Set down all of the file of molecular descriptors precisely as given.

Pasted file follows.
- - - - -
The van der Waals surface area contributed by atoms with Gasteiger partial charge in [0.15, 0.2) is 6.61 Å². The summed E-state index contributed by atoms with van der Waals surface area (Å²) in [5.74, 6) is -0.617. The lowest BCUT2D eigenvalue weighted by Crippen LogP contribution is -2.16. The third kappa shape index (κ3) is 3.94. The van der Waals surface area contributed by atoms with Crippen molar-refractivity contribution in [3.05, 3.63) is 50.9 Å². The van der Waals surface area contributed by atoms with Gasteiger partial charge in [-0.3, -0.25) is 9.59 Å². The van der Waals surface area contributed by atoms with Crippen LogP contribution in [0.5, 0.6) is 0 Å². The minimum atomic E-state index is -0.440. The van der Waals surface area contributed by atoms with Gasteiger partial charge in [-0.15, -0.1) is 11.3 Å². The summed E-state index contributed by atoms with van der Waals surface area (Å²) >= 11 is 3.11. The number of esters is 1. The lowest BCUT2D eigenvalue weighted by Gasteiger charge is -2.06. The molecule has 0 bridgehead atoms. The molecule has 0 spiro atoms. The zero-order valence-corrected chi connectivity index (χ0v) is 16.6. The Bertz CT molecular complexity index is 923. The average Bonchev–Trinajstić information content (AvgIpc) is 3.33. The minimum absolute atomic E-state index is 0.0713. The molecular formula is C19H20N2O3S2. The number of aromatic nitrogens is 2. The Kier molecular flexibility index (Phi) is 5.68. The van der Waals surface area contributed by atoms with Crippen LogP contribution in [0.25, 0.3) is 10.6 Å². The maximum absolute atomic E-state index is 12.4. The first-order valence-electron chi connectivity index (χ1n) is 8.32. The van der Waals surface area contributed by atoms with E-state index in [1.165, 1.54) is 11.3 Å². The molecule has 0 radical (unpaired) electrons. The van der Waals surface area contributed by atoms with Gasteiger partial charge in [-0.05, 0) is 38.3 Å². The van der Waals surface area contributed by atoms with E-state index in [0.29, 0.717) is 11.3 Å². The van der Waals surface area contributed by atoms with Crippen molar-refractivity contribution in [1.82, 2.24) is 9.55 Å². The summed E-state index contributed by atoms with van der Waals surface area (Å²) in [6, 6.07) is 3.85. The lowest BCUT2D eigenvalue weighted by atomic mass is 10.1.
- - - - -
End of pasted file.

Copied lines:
The van der Waals surface area contributed by atoms with Gasteiger partial charge in [0.15, 0.2) is 6.61 Å². The summed E-state index contributed by atoms with van der Waals surface area (Å²) in [5.74, 6) is -0.617. The lowest BCUT2D eigenvalue weighted by Crippen LogP contribution is -2.16. The third kappa shape index (κ3) is 3.94. The van der Waals surface area contributed by atoms with Crippen molar-refractivity contribution in [3.05, 3.63) is 50.9 Å². The van der Waals surface area contributed by atoms with Gasteiger partial charge in [-0.3, -0.25) is 9.59 Å². The van der Waals surface area contributed by atoms with Crippen LogP contribution in [0.5, 0.6) is 0 Å². The minimum atomic E-state index is -0.440. The van der Waals surface area contributed by atoms with Gasteiger partial charge in [-0.15, -0.1) is 11.3 Å². The summed E-state index contributed by atoms with van der Waals surface area (Å²) >= 11 is 3.11. The number of esters is 1. The lowest BCUT2D eigenvalue weighted by Gasteiger charge is -2.06. The molecule has 0 bridgehead atoms. The molecule has 0 spiro atoms. The zero-order valence-corrected chi connectivity index (χ0v) is 16.6. The Bertz CT molecular complexity index is 923. The average Bonchev–Trinajstić information content (AvgIpc) is 3.33. The minimum absolute atomic E-state index is 0.0713. The molecular formula is C19H20N2O3S2. The number of aromatic nitrogens is 2. The Kier molecular flexibility index (Phi) is 5.68. The van der Waals surface area contributed by atoms with Crippen LogP contribution in [0.25, 0.3) is 10.6 Å². The maximum absolute atomic E-state index is 12.4. The first-order valence-electron chi connectivity index (χ1n) is 8.32. The van der Waals surface area contributed by atoms with E-state index in [1.165, 1.54) is 11.3 Å². The molecule has 0 radical (unpaired) electrons. The van der Waals surface area contributed by atoms with Gasteiger partial charge in [-0.05, 0) is 38.3 Å². The van der Waals surface area contributed by atoms with E-state index in [0.29, 0.717) is 11.3 Å². The van der Waals surface area contributed by atoms with Crippen molar-refractivity contribution in [1.82, 2.24) is 9.55 Å². The summed E-state index contributed by atoms with van der Waals surface area (Å²) in [6, 6.07) is 3.85. The lowest BCUT2D eigenvalue weighted by atomic mass is 10.1.